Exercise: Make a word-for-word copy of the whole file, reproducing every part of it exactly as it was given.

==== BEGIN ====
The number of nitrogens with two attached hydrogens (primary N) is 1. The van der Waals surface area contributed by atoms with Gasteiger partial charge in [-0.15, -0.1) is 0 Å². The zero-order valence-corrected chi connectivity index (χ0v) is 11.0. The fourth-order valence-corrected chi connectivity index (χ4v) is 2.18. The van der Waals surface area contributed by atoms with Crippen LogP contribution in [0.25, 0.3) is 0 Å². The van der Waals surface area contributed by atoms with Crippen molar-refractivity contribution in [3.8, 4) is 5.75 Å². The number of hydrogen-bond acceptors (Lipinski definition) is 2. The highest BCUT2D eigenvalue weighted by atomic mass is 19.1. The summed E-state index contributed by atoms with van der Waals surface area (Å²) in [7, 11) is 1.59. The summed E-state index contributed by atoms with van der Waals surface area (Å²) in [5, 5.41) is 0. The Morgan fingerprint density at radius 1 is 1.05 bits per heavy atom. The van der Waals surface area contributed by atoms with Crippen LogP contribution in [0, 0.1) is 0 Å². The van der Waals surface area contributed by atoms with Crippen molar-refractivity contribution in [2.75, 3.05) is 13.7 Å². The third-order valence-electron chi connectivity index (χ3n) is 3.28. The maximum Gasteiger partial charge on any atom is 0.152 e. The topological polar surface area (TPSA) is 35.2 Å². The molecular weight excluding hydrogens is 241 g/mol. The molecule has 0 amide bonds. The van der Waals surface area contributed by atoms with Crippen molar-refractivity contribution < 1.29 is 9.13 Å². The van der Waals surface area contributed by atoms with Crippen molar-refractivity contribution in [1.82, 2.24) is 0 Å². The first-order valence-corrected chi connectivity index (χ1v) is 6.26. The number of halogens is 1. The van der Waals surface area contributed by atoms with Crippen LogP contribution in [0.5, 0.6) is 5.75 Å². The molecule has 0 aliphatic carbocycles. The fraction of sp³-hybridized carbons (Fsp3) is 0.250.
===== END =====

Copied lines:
The number of nitrogens with two attached hydrogens (primary N) is 1. The van der Waals surface area contributed by atoms with Gasteiger partial charge in [-0.15, -0.1) is 0 Å². The zero-order valence-corrected chi connectivity index (χ0v) is 11.0. The fourth-order valence-corrected chi connectivity index (χ4v) is 2.18. The van der Waals surface area contributed by atoms with Crippen LogP contribution in [0.25, 0.3) is 0 Å². The van der Waals surface area contributed by atoms with Crippen molar-refractivity contribution in [3.8, 4) is 5.75 Å². The number of hydrogen-bond acceptors (Lipinski definition) is 2. The highest BCUT2D eigenvalue weighted by atomic mass is 19.1. The summed E-state index contributed by atoms with van der Waals surface area (Å²) in [7, 11) is 1.59. The summed E-state index contributed by atoms with van der Waals surface area (Å²) in [5, 5.41) is 0. The Morgan fingerprint density at radius 1 is 1.05 bits per heavy atom. The van der Waals surface area contributed by atoms with Crippen LogP contribution in [0, 0.1) is 0 Å². The van der Waals surface area contributed by atoms with Crippen molar-refractivity contribution in [2.75, 3.05) is 13.7 Å². The third-order valence-electron chi connectivity index (χ3n) is 3.28. The maximum Gasteiger partial charge on any atom is 0.152 e. The topological polar surface area (TPSA) is 35.2 Å². The molecular weight excluding hydrogens is 241 g/mol. The molecule has 0 amide bonds. The van der Waals surface area contributed by atoms with Crippen molar-refractivity contribution < 1.29 is 9.13 Å². The van der Waals surface area contributed by atoms with Crippen molar-refractivity contribution in [1.82, 2.24) is 0 Å². The first-order valence-corrected chi connectivity index (χ1v) is 6.26. The number of halogens is 1. The van der Waals surface area contributed by atoms with Crippen LogP contribution in [0.5, 0.6) is 5.75 Å². The molecule has 0 aliphatic carbocycles. The fraction of sp³-hybridized carbons (Fsp3) is 0.250.